Question 18: Are you already a member of the root beer party and if not, what is the matter with you?
Yes, I am a member of the Root Beer party? I’m watching you all every day!
Question 19: What is the most challenging aspect of cartooning for you?
)I’d say the most challenging aspect of doing this strip or any other artwork, is keeping it interesting enough that the readers come back to it again and again. That is the hardest spot. There may be times that you’re personally going through something or just don’t feel like doing it that particular day and it reflects in your work. The readers can see it. I have literally grown up in this industry so many trials and life’s tribulations have been somewhere on the public stage. But I have always strived to keep up a certain high quality in my work. I feel the readers deserve it.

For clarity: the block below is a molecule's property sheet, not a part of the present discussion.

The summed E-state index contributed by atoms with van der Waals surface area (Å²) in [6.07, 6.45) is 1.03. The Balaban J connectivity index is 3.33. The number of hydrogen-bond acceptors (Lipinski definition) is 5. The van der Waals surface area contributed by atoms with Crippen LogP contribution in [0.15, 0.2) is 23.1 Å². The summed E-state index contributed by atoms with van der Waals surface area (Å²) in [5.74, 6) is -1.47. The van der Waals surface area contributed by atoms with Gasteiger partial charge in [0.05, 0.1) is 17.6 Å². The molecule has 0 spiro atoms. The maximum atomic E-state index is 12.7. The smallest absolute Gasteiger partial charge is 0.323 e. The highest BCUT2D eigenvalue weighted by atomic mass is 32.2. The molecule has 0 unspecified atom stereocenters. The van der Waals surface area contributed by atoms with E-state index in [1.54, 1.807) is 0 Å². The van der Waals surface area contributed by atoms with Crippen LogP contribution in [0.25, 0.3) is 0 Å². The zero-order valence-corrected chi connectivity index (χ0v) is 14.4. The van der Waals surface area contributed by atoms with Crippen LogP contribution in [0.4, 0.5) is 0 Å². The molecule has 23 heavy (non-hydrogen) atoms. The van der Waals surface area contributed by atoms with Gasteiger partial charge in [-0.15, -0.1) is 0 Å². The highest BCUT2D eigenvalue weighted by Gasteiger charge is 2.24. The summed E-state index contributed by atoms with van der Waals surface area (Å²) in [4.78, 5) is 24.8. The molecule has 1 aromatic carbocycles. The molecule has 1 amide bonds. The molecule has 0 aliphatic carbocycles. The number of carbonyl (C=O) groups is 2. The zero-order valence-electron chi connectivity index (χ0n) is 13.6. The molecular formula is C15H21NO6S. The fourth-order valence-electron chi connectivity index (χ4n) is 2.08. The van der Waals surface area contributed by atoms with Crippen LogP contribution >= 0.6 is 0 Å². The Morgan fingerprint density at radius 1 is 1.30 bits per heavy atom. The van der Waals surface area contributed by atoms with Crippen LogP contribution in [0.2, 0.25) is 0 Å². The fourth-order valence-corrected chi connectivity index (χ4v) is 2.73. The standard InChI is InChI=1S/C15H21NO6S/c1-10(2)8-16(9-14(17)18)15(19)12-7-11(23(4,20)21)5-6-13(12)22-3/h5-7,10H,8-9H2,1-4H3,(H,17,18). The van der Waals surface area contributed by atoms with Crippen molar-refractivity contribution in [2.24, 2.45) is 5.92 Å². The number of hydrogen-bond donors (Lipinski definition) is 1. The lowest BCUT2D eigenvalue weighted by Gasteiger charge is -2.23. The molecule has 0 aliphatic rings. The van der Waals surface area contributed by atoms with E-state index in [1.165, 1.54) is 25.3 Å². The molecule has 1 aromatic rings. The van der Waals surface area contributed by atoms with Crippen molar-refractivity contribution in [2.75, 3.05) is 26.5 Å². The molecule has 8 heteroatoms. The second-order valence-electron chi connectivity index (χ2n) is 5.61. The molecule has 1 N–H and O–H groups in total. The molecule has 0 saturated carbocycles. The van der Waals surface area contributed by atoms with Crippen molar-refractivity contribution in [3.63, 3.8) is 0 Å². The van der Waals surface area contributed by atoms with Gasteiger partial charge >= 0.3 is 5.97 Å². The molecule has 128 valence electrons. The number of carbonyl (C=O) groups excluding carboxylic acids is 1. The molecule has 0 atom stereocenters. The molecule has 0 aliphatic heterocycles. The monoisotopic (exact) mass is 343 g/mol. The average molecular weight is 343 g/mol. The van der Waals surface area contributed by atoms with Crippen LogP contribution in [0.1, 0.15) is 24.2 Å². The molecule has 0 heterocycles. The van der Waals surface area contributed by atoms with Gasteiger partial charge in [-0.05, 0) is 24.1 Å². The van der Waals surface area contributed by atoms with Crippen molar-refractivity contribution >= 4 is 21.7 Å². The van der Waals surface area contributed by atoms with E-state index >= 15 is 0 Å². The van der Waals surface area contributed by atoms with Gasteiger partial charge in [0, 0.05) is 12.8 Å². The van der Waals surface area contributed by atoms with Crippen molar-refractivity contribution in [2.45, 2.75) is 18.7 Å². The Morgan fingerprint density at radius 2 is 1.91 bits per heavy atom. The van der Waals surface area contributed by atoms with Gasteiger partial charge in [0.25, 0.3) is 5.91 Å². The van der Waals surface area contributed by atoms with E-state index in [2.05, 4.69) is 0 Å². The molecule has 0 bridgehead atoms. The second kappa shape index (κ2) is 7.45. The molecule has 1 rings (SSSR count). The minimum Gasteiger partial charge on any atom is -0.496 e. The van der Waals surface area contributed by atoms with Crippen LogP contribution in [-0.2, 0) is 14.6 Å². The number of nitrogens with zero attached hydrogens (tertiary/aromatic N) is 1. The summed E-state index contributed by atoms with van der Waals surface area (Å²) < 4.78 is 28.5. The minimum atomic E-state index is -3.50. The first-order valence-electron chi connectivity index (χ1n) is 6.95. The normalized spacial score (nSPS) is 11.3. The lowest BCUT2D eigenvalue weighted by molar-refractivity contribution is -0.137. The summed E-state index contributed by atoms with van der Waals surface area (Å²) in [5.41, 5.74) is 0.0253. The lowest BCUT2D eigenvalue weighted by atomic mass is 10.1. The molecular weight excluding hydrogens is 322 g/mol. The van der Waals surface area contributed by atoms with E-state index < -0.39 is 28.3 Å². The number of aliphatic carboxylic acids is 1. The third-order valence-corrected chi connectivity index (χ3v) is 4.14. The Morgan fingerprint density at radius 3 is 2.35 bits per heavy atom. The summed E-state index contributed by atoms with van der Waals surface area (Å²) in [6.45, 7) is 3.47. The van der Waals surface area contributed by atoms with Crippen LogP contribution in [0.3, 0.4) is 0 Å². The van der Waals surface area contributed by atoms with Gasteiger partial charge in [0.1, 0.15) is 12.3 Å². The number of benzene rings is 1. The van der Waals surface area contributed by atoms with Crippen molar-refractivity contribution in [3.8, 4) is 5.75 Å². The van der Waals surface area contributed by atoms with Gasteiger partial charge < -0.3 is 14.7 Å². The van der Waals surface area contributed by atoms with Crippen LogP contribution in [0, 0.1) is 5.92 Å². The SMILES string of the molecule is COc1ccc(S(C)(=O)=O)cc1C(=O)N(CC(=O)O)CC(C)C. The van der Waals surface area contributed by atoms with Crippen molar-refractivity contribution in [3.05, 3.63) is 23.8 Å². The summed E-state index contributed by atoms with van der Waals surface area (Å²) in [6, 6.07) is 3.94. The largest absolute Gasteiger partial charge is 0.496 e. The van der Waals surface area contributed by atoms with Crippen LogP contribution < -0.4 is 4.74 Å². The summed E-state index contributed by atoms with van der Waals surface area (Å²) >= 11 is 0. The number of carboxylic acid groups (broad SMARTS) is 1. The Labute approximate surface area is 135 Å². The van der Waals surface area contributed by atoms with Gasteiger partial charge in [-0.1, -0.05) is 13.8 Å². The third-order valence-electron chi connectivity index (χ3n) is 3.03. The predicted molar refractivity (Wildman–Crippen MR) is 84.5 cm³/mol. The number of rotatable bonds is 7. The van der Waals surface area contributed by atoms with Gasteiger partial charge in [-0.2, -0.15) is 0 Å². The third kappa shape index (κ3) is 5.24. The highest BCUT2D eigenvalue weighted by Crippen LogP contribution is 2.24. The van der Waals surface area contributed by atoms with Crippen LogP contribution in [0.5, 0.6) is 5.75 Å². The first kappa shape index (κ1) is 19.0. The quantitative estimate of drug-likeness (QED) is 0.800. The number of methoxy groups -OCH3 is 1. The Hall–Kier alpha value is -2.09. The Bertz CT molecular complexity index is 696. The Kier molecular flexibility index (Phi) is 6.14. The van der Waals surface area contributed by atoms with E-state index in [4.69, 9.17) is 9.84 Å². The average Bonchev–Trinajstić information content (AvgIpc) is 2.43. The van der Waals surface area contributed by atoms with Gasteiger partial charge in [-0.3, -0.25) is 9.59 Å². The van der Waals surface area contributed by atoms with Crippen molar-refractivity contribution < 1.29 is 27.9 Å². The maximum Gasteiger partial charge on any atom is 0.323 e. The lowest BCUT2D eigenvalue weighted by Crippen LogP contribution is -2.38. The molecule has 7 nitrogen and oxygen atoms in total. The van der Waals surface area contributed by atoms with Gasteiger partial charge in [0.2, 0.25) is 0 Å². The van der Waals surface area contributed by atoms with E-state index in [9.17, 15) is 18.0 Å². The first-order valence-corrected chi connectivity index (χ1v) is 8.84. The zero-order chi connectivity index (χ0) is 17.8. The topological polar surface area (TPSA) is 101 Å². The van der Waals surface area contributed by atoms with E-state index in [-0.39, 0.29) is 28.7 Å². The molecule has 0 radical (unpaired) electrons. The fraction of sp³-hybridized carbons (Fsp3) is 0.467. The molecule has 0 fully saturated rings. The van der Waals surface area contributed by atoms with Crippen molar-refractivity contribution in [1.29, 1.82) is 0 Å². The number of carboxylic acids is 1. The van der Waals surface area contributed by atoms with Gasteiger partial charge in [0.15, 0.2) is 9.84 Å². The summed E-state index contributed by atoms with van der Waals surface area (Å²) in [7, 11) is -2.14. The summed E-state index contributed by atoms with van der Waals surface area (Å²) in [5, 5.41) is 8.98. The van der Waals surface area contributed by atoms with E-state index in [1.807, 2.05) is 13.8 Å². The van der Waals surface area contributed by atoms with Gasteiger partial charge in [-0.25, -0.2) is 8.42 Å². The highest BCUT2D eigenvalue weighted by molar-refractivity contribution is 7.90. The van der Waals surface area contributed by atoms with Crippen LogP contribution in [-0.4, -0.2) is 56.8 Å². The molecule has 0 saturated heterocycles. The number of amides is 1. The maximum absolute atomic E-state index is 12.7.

Question 20: What are your future plans involving comics or anything else going on in your life?
There are several ideas that I would like to offer as a web-comic but right now it’s too time-consuming. I would still very much like to get my strip translated to an animated series. You’d be surprised how often I’ve been asked to gear Curtis into a property like Family Guy, but my work doesn’t go that way. I am not sexist or racist, nor do I make fun of sexual preference of religions. I don’t make women bimbos and I don’t portray young people as stupid. I also wouldn’t want my strip just full of hip-hop references and music. I have a lot of ideas. It’s just getting past the very narrow sighted people who brings these ideas to the small screen that hinder my progress. It’s strange how we creative types have to win over non-creatives. No, not strange but sad.